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Surround yourself with bright berries, and blue thistles, and tiny, delicate blooms of chamomile. Add some color to your space while we wait for things to think about preparing to bloom. You can buy online, or Trader Joes does a great job with flowers for cheap, cheap, cheap. This florist does floral subscriptions! Get fresh flowers delivered to you once a month.

What do you do to get through the long month of February?

Looking For Beauty Amid the Pain – A Conversation with Non Wells

I have a hate-love with internet. I tend to spend so much time here. I easily get distracted, depressed, or feel stuck in endless comparisons. Hate.

Then, at other times, I realize this vessel is how I can connect with you, share updates, and change the narratives our culture tells about how we must live and operate. Love.

I was so excited to come across Non Wells and his project You, Me, Empathy last year. He’s setting out to tell stories and make connections for what he calls “Feely humans.” He explores topics of mental health, emotional wellness and human connection and I was tickled when he agreed to host me on his podcast.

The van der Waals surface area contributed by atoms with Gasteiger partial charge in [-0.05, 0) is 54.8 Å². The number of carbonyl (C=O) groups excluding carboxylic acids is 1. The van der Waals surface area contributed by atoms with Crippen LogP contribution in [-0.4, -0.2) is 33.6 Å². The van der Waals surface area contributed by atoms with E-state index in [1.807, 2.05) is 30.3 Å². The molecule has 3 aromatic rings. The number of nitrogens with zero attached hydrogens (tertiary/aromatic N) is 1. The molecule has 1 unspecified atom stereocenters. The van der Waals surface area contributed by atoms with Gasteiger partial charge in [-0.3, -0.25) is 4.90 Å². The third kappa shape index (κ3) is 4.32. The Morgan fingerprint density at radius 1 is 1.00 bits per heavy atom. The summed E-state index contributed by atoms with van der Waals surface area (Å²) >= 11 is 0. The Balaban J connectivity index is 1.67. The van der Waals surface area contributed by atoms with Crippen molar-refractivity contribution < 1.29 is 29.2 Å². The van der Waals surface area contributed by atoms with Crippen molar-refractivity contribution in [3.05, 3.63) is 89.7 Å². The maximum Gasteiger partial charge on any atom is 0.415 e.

Our conversation went live this week and you can listen in here.

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We kick off the show talking about my early childhood, wherein my parents valued downtime and play, often using the term (as did Non’s mother), “only the boring get bored.” We explore saying yes to the things we truly want to say yes to, using our time well, and tuning into what we actually want.

As two introverts, we talk about what that means to us, feeling the pressure to be a certain way in life, moving through the world at our own pace and not anyone else’s, having sensitive hearts, and then I share my experience of losing my father. From there, we talk about why grief isn’t contagious, the discomfort many have with death, and the ebbs and flows of life.

We delve into the origin of this blog and explore the highlights of the small joys, the unforeseen beauties perhaps we overlook in life—not as a dismissal of the pain, but a recognition of the overwhelming beauty that exists in our world, and the meditative practice of taking notice.

I hope you take some time to listen. You can learn more about Non and his efforts to support Feely Humans here.